The Chippewa Market was also called the Washington Street Market during its lifetime. A city-owned market, one of a number
across the city, it opened in 1856. In the above photo, St. Michael's Catholic Church is located adjacent to the market and made
a devout woman's morning tasks convenient. Next to the church is the original location of Canisius College. And mid-block is
the Market Arcade, a unique indoor office structure that made an easy passage from Main Street to the market.
40 Years in the Market Place, She Longs for the Old Days
Times Were Hard and Winters Bitter, but Mrs. Burkhardt Enjoyed It, She Says Now
by Ethel M. Hoffman, Buffalo Times April 3, 1931
Forty Easters is a long time to be in one place. Too long for some people. Not Margaret Kramer Burkhardt, though. She's been selling vegetables on the Washington Market for that length of time and she says she's good for fifty more.
She looks it. Small and round and merry, with eyes and lips that smile together and capable, ruddy hands that have never known a mitten. With curly gray-brown hair that still prefers a nubia [knitted head scarf] to a hat.
She loves the market. The hustle and bustle of buying and selling. The cold. The camaraderie of folks from neighboring stands coming in to fry their noon steak on your coal stove. The bright unshaded bulbs hanging on long cords above counters piled with the crisp dampness of celery, lettuce and radishes. Her daughters, Mrs. Fred Young and Mrs. E. A. Derschierl, love it, too. They boast of being practically born in the market "shack," the way acting families boast of dressing room births. But when they start getting too uppity about their connection with the market tradition, Mrs. Burkhardt snubs them.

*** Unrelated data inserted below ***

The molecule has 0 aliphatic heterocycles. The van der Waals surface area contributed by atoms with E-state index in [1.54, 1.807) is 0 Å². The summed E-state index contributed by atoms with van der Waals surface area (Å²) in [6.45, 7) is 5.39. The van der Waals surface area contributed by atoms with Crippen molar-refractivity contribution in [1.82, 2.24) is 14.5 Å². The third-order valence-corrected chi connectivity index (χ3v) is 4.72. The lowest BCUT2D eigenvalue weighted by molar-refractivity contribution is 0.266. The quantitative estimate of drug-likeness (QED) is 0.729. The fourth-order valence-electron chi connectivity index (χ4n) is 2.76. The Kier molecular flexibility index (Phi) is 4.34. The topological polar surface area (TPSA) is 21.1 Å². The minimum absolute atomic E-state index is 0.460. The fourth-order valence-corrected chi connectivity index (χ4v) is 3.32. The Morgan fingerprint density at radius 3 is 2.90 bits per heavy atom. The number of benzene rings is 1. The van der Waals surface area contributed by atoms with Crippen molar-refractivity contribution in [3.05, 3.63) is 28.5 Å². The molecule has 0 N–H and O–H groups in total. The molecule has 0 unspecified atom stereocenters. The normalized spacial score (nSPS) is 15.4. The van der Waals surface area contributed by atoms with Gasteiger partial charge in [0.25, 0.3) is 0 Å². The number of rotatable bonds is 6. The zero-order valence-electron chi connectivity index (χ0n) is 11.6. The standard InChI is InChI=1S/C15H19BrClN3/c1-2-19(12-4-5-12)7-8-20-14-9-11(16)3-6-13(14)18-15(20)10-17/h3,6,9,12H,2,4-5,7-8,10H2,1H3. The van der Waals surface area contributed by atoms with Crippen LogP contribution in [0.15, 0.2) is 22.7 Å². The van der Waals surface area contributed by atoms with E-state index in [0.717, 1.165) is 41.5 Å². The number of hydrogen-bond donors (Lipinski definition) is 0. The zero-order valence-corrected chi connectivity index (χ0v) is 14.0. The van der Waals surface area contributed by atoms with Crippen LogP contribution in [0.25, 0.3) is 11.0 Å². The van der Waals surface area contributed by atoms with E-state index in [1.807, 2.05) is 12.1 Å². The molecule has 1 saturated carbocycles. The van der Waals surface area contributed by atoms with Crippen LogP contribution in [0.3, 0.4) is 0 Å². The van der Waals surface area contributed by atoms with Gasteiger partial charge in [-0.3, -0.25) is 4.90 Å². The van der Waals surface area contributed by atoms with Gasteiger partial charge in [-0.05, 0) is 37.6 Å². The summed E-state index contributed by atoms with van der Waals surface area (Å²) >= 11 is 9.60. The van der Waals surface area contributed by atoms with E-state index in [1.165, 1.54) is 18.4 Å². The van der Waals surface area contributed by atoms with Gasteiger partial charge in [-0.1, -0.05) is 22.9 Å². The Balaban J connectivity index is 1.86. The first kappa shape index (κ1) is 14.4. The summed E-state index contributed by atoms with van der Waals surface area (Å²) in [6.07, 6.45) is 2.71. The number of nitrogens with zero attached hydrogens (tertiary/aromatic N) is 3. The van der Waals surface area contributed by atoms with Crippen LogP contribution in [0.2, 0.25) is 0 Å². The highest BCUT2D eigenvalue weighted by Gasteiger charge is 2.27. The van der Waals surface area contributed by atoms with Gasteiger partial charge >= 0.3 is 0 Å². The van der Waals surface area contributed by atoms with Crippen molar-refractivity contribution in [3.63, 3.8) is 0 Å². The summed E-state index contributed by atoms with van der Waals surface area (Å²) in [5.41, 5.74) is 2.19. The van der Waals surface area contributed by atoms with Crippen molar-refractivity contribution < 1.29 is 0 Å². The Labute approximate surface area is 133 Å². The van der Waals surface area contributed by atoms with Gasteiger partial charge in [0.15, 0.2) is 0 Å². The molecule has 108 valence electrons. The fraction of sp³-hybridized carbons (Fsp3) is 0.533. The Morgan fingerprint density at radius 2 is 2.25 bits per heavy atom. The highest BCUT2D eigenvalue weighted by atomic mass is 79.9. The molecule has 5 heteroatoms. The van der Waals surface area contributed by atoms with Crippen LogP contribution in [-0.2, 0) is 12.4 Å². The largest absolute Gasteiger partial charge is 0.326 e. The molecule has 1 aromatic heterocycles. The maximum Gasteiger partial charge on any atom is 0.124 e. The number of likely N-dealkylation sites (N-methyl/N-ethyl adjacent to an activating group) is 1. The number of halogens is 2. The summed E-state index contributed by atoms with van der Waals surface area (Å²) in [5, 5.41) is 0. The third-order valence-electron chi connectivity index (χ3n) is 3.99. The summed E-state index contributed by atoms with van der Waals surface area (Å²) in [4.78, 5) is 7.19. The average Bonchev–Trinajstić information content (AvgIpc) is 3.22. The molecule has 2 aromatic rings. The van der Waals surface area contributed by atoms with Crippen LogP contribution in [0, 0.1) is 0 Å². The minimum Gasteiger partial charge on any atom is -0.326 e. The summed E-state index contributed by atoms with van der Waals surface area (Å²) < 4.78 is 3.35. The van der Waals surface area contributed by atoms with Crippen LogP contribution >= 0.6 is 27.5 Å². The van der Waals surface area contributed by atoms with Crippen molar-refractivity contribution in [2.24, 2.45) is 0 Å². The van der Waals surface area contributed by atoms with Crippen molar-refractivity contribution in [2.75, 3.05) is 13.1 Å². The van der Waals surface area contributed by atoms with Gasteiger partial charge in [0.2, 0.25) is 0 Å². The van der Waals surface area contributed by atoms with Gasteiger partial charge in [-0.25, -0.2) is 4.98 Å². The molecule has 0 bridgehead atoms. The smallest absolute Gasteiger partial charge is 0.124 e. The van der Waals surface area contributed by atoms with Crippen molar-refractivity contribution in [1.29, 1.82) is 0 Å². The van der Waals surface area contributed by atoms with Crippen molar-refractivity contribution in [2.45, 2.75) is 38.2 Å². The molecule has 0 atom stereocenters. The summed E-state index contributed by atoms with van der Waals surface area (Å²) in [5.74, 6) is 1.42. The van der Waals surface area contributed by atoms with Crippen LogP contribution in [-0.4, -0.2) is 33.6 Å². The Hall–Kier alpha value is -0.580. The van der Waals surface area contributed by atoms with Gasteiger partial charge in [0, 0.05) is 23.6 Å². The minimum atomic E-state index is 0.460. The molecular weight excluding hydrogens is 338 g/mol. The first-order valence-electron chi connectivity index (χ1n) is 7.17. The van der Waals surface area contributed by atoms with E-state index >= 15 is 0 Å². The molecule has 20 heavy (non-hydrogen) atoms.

"Poof! Today being on the market is nothing.
"Now, when I began, for instance..." Her brown eyes grow dreamy and she becomes little Maggie Kramer again, 11 years old, getting up at 3 o'clock in the morning and walking from her home in Brown and Jefferson Streets to the market.
She worked for a coffee shop on the market at first. She used to hook six "tasses" of boiling hot coffee on five crooked fingers and go streaking across Chippewa Street to the commission houses that at that time lined the street. For at least an hour she weaved back and forth until all the jolly red-faced burghers in the dim spice-scented stores were fed. At noon she repeated the process, this time with soup and rolls. (Cont'd)
The market at that time was a far different place than it is today. It had no roof and very few shacks. The people brought shovels and brooms in winter to make a space to set out their wares. Those with horses and wagons took their produce back and forth to their homes night and morning. Others rented cellars in Ellicott and Oak Streets and hauled their vegetables to and from the market in barrels. These cellars were a handy place to which to retreat in case of the sudden and terrible blizzards that used to frequent the city in those years.
"Winter...!" Mrs. Burkhardt shudders. "When we had progressed to shacks we also acquired charcoal stoves. One of us would go inside and heat a board and bring it out for us to stand on while we were selling. Then it was the other saleslady's turn. We would jump up and down on it and flap our arms." (Cont'd)